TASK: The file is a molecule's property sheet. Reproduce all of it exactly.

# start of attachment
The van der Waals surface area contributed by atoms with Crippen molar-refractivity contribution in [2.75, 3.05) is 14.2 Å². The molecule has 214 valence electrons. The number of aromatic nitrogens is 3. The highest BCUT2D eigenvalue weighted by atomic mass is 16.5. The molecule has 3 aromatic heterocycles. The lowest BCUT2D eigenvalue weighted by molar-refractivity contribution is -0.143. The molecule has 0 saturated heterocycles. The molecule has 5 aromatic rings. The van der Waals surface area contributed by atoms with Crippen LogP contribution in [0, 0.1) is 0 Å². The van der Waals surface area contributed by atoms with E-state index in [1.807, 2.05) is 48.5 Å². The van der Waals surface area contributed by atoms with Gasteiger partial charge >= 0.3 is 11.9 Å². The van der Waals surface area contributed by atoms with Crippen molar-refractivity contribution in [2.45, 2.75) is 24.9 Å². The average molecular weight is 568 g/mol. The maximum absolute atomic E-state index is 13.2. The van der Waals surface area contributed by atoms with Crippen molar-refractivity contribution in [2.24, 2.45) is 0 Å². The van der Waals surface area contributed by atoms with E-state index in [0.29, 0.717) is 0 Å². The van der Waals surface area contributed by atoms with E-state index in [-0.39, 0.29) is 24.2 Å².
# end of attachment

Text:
The van der Waals surface area contributed by atoms with Crippen molar-refractivity contribution in [2.75, 3.05) is 14.2 Å². The molecule has 214 valence electrons. The number of aromatic nitrogens is 3. The highest BCUT2D eigenvalue weighted by atomic mass is 16.5. The molecule has 3 aromatic heterocycles. The lowest BCUT2D eigenvalue weighted by molar-refractivity contribution is -0.143. The molecule has 0 saturated heterocycles. The molecule has 5 aromatic rings. The van der Waals surface area contributed by atoms with Crippen LogP contribution in [0, 0.1) is 0 Å². The van der Waals surface area contributed by atoms with E-state index in [1.807, 2.05) is 48.5 Å². The van der Waals surface area contributed by atoms with Gasteiger partial charge >= 0.3 is 11.9 Å². The van der Waals surface area contributed by atoms with Crippen molar-refractivity contribution in [2.45, 2.75) is 24.9 Å². The average molecular weight is 568 g/mol. The maximum absolute atomic E-state index is 13.2. The van der Waals surface area contributed by atoms with Crippen molar-refractivity contribution in [2.24, 2.45) is 0 Å². The van der Waals surface area contributed by atoms with E-state index in [0.29, 0.717) is 0 Å². The van der Waals surface area contributed by atoms with E-state index in [-0.39, 0.29) is 24.2 Å².